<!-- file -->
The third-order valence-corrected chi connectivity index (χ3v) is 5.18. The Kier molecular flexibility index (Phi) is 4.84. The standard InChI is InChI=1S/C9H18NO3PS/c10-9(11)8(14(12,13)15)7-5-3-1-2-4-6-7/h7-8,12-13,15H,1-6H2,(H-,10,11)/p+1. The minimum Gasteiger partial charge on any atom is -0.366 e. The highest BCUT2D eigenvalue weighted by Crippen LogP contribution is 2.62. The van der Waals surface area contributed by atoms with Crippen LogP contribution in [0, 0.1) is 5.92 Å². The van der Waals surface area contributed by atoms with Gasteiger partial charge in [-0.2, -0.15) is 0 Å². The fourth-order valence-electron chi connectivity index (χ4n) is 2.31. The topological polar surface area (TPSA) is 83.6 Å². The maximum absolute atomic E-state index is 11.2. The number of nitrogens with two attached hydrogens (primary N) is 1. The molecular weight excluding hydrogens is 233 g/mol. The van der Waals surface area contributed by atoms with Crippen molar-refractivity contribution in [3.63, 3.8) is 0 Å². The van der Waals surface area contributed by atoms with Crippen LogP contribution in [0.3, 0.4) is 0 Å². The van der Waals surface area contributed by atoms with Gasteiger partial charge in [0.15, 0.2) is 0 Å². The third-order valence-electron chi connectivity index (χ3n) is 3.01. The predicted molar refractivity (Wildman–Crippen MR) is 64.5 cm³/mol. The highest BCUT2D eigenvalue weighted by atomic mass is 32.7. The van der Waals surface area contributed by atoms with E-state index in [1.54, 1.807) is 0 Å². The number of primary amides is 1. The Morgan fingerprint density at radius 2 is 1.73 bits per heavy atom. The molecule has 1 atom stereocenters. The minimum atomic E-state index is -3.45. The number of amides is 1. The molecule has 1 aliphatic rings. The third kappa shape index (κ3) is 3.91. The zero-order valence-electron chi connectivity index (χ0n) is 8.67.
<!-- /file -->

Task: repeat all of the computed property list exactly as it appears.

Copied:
The third-order valence-corrected chi connectivity index (χ3v) is 5.18. The Kier molecular flexibility index (Phi) is 4.84. The standard InChI is InChI=1S/C9H18NO3PS/c10-9(11)8(14(12,13)15)7-5-3-1-2-4-6-7/h7-8,12-13,15H,1-6H2,(H-,10,11)/p+1. The minimum Gasteiger partial charge on any atom is -0.366 e. The highest BCUT2D eigenvalue weighted by Crippen LogP contribution is 2.62. The van der Waals surface area contributed by atoms with Crippen LogP contribution in [0, 0.1) is 5.92 Å². The van der Waals surface area contributed by atoms with Gasteiger partial charge in [-0.2, -0.15) is 0 Å². The fourth-order valence-electron chi connectivity index (χ4n) is 2.31. The topological polar surface area (TPSA) is 83.6 Å². The maximum absolute atomic E-state index is 11.2. The number of nitrogens with two attached hydrogens (primary N) is 1. The molecular weight excluding hydrogens is 233 g/mol. The van der Waals surface area contributed by atoms with Crippen molar-refractivity contribution in [3.63, 3.8) is 0 Å². The van der Waals surface area contributed by atoms with Crippen LogP contribution in [0.3, 0.4) is 0 Å². The van der Waals surface area contributed by atoms with Gasteiger partial charge in [0.15, 0.2) is 0 Å². The third-order valence-electron chi connectivity index (χ3n) is 3.01. The predicted molar refractivity (Wildman–Crippen MR) is 64.5 cm³/mol. The highest BCUT2D eigenvalue weighted by atomic mass is 32.7. The van der Waals surface area contributed by atoms with E-state index in [1.54, 1.807) is 0 Å². The number of primary amides is 1. The Morgan fingerprint density at radius 2 is 1.73 bits per heavy atom. The molecule has 1 atom stereocenters. The minimum atomic E-state index is -3.45. The number of amides is 1. The molecule has 1 aliphatic rings. The third kappa shape index (κ3) is 3.91. The zero-order valence-electron chi connectivity index (χ0n) is 8.67.